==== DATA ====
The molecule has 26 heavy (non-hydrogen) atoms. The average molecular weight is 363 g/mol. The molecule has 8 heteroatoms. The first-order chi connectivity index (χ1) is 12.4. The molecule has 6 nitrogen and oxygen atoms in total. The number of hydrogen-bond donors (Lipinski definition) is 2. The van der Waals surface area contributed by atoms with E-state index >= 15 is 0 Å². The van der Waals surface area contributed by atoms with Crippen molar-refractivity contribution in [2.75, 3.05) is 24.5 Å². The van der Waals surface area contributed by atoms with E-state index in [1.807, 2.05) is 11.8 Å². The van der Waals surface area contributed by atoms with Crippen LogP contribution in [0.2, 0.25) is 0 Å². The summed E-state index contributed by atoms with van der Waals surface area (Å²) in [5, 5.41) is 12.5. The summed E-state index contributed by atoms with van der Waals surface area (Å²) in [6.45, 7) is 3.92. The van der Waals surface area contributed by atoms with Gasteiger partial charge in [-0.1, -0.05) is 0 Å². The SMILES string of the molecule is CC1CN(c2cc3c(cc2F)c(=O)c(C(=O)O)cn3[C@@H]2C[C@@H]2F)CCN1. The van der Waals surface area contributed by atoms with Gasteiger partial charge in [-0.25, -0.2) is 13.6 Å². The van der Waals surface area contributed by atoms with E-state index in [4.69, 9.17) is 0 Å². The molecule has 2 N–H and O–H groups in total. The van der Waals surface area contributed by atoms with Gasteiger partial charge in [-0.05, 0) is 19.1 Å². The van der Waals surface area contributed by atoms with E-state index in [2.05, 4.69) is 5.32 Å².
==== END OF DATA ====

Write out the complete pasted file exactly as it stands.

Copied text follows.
The molecule has 26 heavy (non-hydrogen) atoms. The average molecular weight is 363 g/mol. The molecule has 8 heteroatoms. The first-order chi connectivity index (χ1) is 12.4. The molecule has 6 nitrogen and oxygen atoms in total. The number of hydrogen-bond donors (Lipinski definition) is 2. The van der Waals surface area contributed by atoms with E-state index >= 15 is 0 Å². The van der Waals surface area contributed by atoms with Crippen molar-refractivity contribution in [2.75, 3.05) is 24.5 Å². The van der Waals surface area contributed by atoms with E-state index in [1.807, 2.05) is 11.8 Å². The van der Waals surface area contributed by atoms with Crippen LogP contribution in [0.2, 0.25) is 0 Å². The summed E-state index contributed by atoms with van der Waals surface area (Å²) in [5, 5.41) is 12.5. The summed E-state index contributed by atoms with van der Waals surface area (Å²) in [6.45, 7) is 3.92. The van der Waals surface area contributed by atoms with Gasteiger partial charge in [-0.1, -0.05) is 0 Å². The SMILES string of the molecule is CC1CN(c2cc3c(cc2F)c(=O)c(C(=O)O)cn3[C@@H]2C[C@@H]2F)CCN1. The van der Waals surface area contributed by atoms with Gasteiger partial charge in [-0.25, -0.2) is 13.6 Å². The van der Waals surface area contributed by atoms with E-state index in [4.69, 9.17) is 0 Å². The molecule has 2 N–H and O–H groups in total. The van der Waals surface area contributed by atoms with Gasteiger partial charge in [-0.05, 0) is 19.1 Å². The van der Waals surface area contributed by atoms with E-state index in [2.05, 4.69) is 5.32 Å².